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On 17 March 1856, the General Assembly adopted a law entitled, “An Act providing additional protection for the slave property of citizens of this commonwealth.” This legislation established a new inspection system to prevent the escape of criminals and enslaved people aboard commercial shipping vessels. All vessels bound for any northern port beyond the Virginia capes were subject to the inspection.

The Underground Railroad offered avenues to freedom for African Americans, some of which made use of Virginia’s extensive waterways. Free and enslaved African Americans provided an important labor force for the state’s thriving maritime economy. Employment along the busy wharves in Virginia’s harbors also presented enticing opportunities to escape. By the mid-1850s, many runaway slaves from the Hampton Roads area were suspected of escaping aboard ships destined for northern ports. One Norfolk newspaper described this alarming situation as “an intolerable evil.” Urgent pleas for a more effective system to stop these escapes were sent to Richmond. The General Assembly received strongly worded petitions from the citizens of Norfolk, Elizabeth City County, and Princess Anne County. These Tidewater localities wanted “additional legislation…which should clothe the Pilots of our state with power to search vessels, arrest fugitives, and should require every vessel bound to a Non-Slaveholding Port, to take a Pilot…to give us the necessary protection.” Soon, Delegate Francis Mallory of Norfolk introduced new legislation aimed at the inspection of northern-owned shipping. The act did not apply to vessels owned by Virginians, the United States government, or foreign countries. Due to these exemptions, the trans-Atlantic trade was not adversely affected by frequent inspections. While some steamships were targeted, the majority of vessels inspected were coastal sailing craft.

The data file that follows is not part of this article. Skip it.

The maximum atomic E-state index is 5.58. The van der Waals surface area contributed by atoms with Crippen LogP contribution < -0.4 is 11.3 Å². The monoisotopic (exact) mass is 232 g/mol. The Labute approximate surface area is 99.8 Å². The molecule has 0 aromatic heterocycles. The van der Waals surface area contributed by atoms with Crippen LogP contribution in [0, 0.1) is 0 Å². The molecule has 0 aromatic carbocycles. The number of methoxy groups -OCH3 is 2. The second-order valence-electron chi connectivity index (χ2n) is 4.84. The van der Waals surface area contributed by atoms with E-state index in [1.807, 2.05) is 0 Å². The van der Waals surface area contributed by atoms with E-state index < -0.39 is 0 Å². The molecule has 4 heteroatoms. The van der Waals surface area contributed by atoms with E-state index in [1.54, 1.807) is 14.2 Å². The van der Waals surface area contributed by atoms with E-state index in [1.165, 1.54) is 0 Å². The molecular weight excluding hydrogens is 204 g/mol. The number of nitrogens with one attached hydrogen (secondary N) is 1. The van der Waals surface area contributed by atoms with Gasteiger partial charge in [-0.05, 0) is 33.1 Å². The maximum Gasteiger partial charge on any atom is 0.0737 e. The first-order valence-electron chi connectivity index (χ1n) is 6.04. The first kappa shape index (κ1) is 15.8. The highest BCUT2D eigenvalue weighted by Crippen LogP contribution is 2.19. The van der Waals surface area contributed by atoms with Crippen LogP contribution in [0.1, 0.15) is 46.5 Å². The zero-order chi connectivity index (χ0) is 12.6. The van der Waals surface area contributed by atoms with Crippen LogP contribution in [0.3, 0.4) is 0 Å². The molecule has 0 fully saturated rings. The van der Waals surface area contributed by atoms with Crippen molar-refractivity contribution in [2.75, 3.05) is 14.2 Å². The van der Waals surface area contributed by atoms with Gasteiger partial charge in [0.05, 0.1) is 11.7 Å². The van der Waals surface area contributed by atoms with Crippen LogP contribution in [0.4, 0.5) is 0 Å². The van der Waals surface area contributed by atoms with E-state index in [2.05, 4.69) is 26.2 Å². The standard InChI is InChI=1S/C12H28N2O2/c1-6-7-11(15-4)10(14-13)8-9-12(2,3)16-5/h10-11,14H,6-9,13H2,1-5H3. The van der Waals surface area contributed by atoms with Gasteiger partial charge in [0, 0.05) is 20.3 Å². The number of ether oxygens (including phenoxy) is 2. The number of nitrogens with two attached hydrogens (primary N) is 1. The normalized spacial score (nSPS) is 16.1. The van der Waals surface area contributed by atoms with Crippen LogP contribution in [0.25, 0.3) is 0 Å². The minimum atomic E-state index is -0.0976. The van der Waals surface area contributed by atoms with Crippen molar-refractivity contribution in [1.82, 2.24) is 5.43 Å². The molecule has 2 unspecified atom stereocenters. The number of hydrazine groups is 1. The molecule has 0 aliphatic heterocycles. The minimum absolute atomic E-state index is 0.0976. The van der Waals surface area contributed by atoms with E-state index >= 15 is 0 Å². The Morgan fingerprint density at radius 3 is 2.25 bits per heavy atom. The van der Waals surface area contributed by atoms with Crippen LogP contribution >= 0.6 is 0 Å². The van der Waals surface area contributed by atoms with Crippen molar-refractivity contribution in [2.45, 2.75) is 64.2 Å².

To coordinate this effort, Governor Henry A. Wise promptly appointed Dr. Jesse J. Simkins as the first Chief Inspector of Vessels. A prominent citizen of Northampton County, Simkins was a respected physician, president of the Norfolk Democratic Association, and a friend of the governor. He also enjoyed the respect of the Chesapeake Bay pilots, many of whom recommended his appointment. In addition, both Edward S. Gayle and James L. Adams received gubernatorial appointments as river inspectors. These men served under Simkins’s authority and were assigned to cover the Rappahannock and Potomac rivers. Eventually, 12 river inspectors and 35 pilots aboard six pilot boats conducted inspections until 1861. The Chesapeake Bay pilots, however, acted as the primary investigators. Two pilot boats regularly intercepted daily shipping and issued certificates to those vessels cleared for passage. Ship captains could be fined $500.00 if their vessel departed without receiving a certificate. Armed pilots vigorously enforced the new inspection law. In anticipation of resistance, they were empowered to command the local militia if additional force was needed. Governor Wise provided fifty muskets and two six-pounder cannons to inspectors in order to “make an escaping vessel which they cannot board heave to.” Although earning a fee of five dollars per vessel, strict penalties awaited any negligent inspector who allowed any uninspected vessel to leave Virginia’s waters.